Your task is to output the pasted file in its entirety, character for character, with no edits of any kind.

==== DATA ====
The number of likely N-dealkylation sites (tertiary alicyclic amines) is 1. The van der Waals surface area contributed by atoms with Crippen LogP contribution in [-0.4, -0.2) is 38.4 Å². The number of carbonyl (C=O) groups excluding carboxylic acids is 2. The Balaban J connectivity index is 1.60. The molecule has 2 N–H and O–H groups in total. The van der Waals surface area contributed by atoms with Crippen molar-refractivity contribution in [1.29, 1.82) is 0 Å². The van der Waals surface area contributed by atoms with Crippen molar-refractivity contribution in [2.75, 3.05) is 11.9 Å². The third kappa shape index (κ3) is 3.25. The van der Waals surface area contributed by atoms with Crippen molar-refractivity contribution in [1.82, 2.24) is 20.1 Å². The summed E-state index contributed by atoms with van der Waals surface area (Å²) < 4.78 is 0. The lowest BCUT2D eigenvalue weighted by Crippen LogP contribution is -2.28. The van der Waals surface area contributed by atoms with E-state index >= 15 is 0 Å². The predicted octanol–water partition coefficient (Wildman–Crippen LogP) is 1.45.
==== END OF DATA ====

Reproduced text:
The number of likely N-dealkylation sites (tertiary alicyclic amines) is 1. The van der Waals surface area contributed by atoms with Crippen LogP contribution in [-0.4, -0.2) is 38.4 Å². The number of carbonyl (C=O) groups excluding carboxylic acids is 2. The Balaban J connectivity index is 1.60. The molecule has 2 N–H and O–H groups in total. The van der Waals surface area contributed by atoms with Crippen molar-refractivity contribution in [1.29, 1.82) is 0 Å². The van der Waals surface area contributed by atoms with Crippen molar-refractivity contribution in [2.75, 3.05) is 11.9 Å². The third kappa shape index (κ3) is 3.25. The van der Waals surface area contributed by atoms with Crippen molar-refractivity contribution in [1.82, 2.24) is 20.1 Å². The summed E-state index contributed by atoms with van der Waals surface area (Å²) < 4.78 is 0. The lowest BCUT2D eigenvalue weighted by Crippen LogP contribution is -2.28. The van der Waals surface area contributed by atoms with E-state index >= 15 is 0 Å². The predicted octanol–water partition coefficient (Wildman–Crippen LogP) is 1.45.